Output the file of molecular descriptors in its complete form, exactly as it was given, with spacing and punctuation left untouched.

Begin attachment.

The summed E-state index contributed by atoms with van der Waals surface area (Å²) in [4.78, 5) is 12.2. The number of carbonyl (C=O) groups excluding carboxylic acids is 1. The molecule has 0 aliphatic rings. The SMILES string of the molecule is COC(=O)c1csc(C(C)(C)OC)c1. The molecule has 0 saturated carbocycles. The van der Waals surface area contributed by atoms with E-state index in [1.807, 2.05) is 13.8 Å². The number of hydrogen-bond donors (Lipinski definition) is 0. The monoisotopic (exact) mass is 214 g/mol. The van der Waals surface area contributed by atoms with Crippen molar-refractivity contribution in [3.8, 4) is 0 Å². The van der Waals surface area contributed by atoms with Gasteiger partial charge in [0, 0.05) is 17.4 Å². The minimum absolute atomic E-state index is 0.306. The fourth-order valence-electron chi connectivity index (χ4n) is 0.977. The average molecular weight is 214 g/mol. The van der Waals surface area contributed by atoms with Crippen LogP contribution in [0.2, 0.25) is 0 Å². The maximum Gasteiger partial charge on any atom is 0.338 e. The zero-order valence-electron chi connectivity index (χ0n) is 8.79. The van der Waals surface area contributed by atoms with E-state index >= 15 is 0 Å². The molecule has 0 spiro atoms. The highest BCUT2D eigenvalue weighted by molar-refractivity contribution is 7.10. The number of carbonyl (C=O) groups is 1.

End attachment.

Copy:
The summed E-state index contributed by atoms with van der Waals surface area (Å²) in [4.78, 5) is 12.2. The number of carbonyl (C=O) groups excluding carboxylic acids is 1. The molecule has 0 aliphatic rings. The SMILES string of the molecule is COC(=O)c1csc(C(C)(C)OC)c1. The molecule has 0 saturated carbocycles. The van der Waals surface area contributed by atoms with E-state index in [1.807, 2.05) is 13.8 Å². The number of hydrogen-bond donors (Lipinski definition) is 0. The monoisotopic (exact) mass is 214 g/mol. The van der Waals surface area contributed by atoms with Crippen molar-refractivity contribution in [3.8, 4) is 0 Å². The van der Waals surface area contributed by atoms with Gasteiger partial charge in [0, 0.05) is 17.4 Å². The minimum absolute atomic E-state index is 0.306. The fourth-order valence-electron chi connectivity index (χ4n) is 0.977. The average molecular weight is 214 g/mol. The van der Waals surface area contributed by atoms with Crippen LogP contribution in [0.2, 0.25) is 0 Å². The maximum Gasteiger partial charge on any atom is 0.338 e. The zero-order valence-electron chi connectivity index (χ0n) is 8.79. The van der Waals surface area contributed by atoms with E-state index >= 15 is 0 Å². The molecule has 0 spiro atoms. The highest BCUT2D eigenvalue weighted by molar-refractivity contribution is 7.10. The number of carbonyl (C=O) groups is 1.